I then opened the control panel and removed about 10 years of soda and ice cream goo along with about $3 in coins and a 2003 ticket stub. Loot! I reconnected a few wires that had come loose and replaced the panel bulbs to try to get the panel to light up, but the bulbs still wouldn't come on. Very odd. Looks like I have some more wire debugging to do.

Of course,  I had to play through the game again to make sure it all worked. Scored in the Colonel rank, again.

Wednesday, April 24, 2013

Rain, Rain, Go Away! I want to work on my Star Wars Trilogy. Fine, I'll work on a 1983 Star Wars instead.

St. Louis weather took a change to the normal for a mid-Spring day and went from a comfortable night that allowed me to work outside to cold and raining with a chance of flurries. So, I spent the time in my indoors workshop.

This is my actual "grail" project. I have wanted a 1983 Star Wars since I was 10. I have been chasing getting one of these, but keep getting blocked by the price tag of one. Every once in a while, someone finds a good working one in some warehouse or person's garage at a steal of a deal. I doubt that I will ever have that chance.

So, I decided to create my own. I had to ditch the notion of getting the real components as the Vector monitor for it doesn't get cheaper than $500. My plan is to just use MAME and have a case cut as close to the original as possible. I have a spare 19" monitor (which is the size of the original), but since I will be creating a new bezel from scratch, I plan on sticking in a 21" CRT. It won't give the same blinding white light when the Death Star explodes, but will be way brighter than an LCD flat-panel.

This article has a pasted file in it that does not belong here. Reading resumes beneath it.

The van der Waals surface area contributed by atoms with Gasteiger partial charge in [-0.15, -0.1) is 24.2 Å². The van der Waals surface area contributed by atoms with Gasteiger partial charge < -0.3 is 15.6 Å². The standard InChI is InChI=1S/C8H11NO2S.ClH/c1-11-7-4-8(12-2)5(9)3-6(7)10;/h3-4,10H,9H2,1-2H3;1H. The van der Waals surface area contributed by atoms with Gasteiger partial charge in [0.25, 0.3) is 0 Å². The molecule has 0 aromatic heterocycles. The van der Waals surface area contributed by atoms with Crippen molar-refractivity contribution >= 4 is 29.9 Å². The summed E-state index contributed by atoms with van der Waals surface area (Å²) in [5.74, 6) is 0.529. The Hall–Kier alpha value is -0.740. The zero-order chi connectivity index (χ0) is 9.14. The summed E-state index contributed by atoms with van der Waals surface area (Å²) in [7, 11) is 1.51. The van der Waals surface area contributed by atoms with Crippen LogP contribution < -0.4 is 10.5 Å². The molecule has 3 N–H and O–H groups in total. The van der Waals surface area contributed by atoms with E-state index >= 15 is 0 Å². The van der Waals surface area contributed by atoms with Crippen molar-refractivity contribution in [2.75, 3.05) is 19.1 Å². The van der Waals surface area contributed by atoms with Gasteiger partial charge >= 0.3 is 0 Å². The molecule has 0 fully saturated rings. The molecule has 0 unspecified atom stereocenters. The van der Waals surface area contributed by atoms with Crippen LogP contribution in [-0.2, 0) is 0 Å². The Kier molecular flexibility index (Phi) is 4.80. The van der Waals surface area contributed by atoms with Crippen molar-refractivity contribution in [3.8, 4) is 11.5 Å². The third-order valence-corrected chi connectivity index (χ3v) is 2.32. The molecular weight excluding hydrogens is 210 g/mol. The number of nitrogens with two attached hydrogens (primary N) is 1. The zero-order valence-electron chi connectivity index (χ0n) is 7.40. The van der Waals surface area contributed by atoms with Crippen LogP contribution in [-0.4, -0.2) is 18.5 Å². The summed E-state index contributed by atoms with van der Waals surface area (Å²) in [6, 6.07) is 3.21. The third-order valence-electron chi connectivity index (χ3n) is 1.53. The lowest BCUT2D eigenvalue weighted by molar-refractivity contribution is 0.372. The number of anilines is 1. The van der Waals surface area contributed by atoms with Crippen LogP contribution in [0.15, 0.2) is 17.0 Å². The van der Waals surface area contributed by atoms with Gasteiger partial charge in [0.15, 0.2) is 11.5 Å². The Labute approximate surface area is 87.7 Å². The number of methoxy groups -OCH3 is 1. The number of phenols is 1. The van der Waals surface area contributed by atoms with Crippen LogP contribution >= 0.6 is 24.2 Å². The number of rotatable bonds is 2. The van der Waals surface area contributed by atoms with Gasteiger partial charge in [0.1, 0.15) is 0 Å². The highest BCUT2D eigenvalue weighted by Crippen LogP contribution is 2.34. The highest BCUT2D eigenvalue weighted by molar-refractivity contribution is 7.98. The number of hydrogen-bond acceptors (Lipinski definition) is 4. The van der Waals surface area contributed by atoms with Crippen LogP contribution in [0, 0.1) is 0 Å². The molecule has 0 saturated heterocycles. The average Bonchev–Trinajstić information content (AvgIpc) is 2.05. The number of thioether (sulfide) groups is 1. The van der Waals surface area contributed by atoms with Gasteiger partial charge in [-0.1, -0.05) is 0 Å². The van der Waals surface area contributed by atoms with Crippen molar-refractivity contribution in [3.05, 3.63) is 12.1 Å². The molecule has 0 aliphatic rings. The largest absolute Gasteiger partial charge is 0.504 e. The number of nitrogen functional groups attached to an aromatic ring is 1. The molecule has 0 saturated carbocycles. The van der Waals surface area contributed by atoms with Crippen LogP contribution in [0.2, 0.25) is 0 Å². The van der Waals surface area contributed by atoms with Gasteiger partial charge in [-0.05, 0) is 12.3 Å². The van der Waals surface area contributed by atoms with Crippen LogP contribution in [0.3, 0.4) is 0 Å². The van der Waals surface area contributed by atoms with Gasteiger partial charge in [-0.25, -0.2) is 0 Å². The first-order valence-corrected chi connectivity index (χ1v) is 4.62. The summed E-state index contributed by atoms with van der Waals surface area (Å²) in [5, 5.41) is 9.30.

I bought a broken control panel on auction as that was something critical to the game. After a few repairs and replacements of micro-switches and  potentiometers, I created a custom Star Wars Yoke to USB converter and released the source code and schematics.


Last night, I set up a Raspberry Pi with the PiMAME and a copy of the Star Wars rom. After some tweaking and overclocking, the game is playable. However, the PCM audio isn't. All I get is a glitchy distortion. That is something to work on.

My budget for the entire build should be less than $1000. So far, for the yoke controller, Raspberry Pi, the Teensy 2.0 (for the USB converter), cables, connectors, and monitor. I have spent less than $300 of that.

Tuesday, April 23, 2013

Restoring a Star Wars Trilogy

Large... Glowing... Square.... who needs the sun.
After spending the last few weeks trying to get the original projection monitor to stay online for more than 18 minutes. I toyed with the idea of just swapping the guts out of another projection display. I tried enough to get this one to work: resoldered the flyback and other large components, replaced fuses and capacitors on all the neck boards and the power supply, and multi-metered almost half of all the circuits on the board. I really wish I had an osciliscope at home. (Time to start watching ebay/craigslist for one of those.)